Small Cape Breton pharmacy punching above its weight in vaccine rollout

·3 min read
Graham MacKenzie is owner and pharmacist at Stone's Pharmasave in Baddeck, N.S. (Erin Pottie/CBC - image credit)
Graham MacKenzie is owner and pharmacist at Stone's Pharmasave in Baddeck, N.S. (Erin Pottie/CBC - image credit)

A Cape Breton pharmacy located in a tiny village home to about 800 people has become a vaccination hub for people across the province.

Stone's Pharmasave in Baddeck, N.S., has administered 5,000 doses of COVID-19 vaccine, with at least 3,200 of those being first doses.

Graham MacKenzie, the store owner and pharmacist, said what's driving the pharmacy's high numbers are people's eagerness to get vaccinated and their willingness to travel.

"It was almost like a lottery," said MacKenzie. "They would drive from Halifax. They would land at the store, get their shot, turn around and go back. We had people from Antigonish, Arichat — it was everywhere.

"And we had people from Baddeck who would leave and drive up to Antigonish, so it was pretty all over the place."

MacKenzie said the store continues to see a high demand from people across Cape Breton.

Erin Pottie/CBC
Erin Pottie/CBC

"It's pretty amazing that a little village like this would attract that amount," he said. "For flu shot season, if we did 400 flu shots, that's a lot. But with COVID-19, everybody wanted the shot."

Across the province, pharmacies have now administered 583,615 doses of vaccine while community clinics have administered 468,229 doses, according to recent numbers from the Health Department.

MacKenzie said in his experience, people are both grateful and relieved to be getting a vaccine.

"One thing that was a nice surprise was that people would be dropping off stuff for us, like coffee," he said.

"People would bring pans of squares ... and I don't know if this is normal in other parts of the country, but it was really nice that people were doing that for us."

Vaccines and hardware

In order to accommodate an average of 100 people per day, the pharmacy in Victoria County had to make adjustments.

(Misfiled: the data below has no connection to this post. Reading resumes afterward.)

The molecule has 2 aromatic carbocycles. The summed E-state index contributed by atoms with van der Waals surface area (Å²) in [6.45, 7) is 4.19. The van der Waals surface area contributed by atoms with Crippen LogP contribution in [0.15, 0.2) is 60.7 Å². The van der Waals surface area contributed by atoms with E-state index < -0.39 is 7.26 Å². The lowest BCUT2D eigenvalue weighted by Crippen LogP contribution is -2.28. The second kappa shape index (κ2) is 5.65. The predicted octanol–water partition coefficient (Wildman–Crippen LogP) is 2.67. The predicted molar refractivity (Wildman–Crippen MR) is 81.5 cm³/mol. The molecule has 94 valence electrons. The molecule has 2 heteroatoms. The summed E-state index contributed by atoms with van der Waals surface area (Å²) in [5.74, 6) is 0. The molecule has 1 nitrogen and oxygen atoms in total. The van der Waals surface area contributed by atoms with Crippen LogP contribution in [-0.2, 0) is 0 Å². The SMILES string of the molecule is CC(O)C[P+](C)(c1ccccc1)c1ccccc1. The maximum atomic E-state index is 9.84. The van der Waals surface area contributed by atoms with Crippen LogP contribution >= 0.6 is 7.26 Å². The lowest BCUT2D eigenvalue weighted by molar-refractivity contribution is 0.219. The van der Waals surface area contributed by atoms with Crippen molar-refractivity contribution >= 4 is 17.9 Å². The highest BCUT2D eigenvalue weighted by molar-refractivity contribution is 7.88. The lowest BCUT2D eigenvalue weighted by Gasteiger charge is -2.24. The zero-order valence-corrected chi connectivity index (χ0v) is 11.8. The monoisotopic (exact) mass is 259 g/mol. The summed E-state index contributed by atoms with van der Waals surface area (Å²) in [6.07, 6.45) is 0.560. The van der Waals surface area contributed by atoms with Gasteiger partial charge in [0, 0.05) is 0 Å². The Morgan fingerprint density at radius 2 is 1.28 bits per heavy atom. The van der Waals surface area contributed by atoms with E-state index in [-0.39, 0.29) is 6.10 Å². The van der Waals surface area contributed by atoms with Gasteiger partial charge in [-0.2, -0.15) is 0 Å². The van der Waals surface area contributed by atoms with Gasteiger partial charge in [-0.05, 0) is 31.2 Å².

An upstairs hardware store became its vaccination clinic, with people getting their needles next to a row of tub and shower displays.

"There's tubs and sinks and stuff like that, but were sitting in an area that was curtained off," said MacKenzie with a laugh.

"As long as you have your emergency kits and you're looking after your vaccine the way you're supposed to, you can kind of have a clinic anywhere."

Pharmacy staff also made trips to patient homes, while a few others received the vaccine inside their cars.

Erin Pottie/CBC
Erin Pottie/CBC

MacKenzie said he expects the number of people lining up for doses in Baddeck to remain steady over the next few months.

Pharmacies in Sydney, N.S., are also seeing no slowdown in the number of bookings.

John Snow, an owner and pharmacist at Shoppers Drug Mart on Prince Street, said demand for doses remains high. Each clinic held at the pharmacy has been full.

"Sometimes that creates challenges with the booking process and getting the appointment that you like, and when you like. But it's a good problem to have," said Snow.

"It's lots of long hours and long days, but it's very much worth it."

Snow said at his store, people have also shown a willingness to travel in order to be vaccinated.

"We see people coming from all over the island. We get people locally. We get people from Glace Bay, Port Hawkesbury, Chéticamp," he said, adding that he doesn't expect that trend to change anytime soon.

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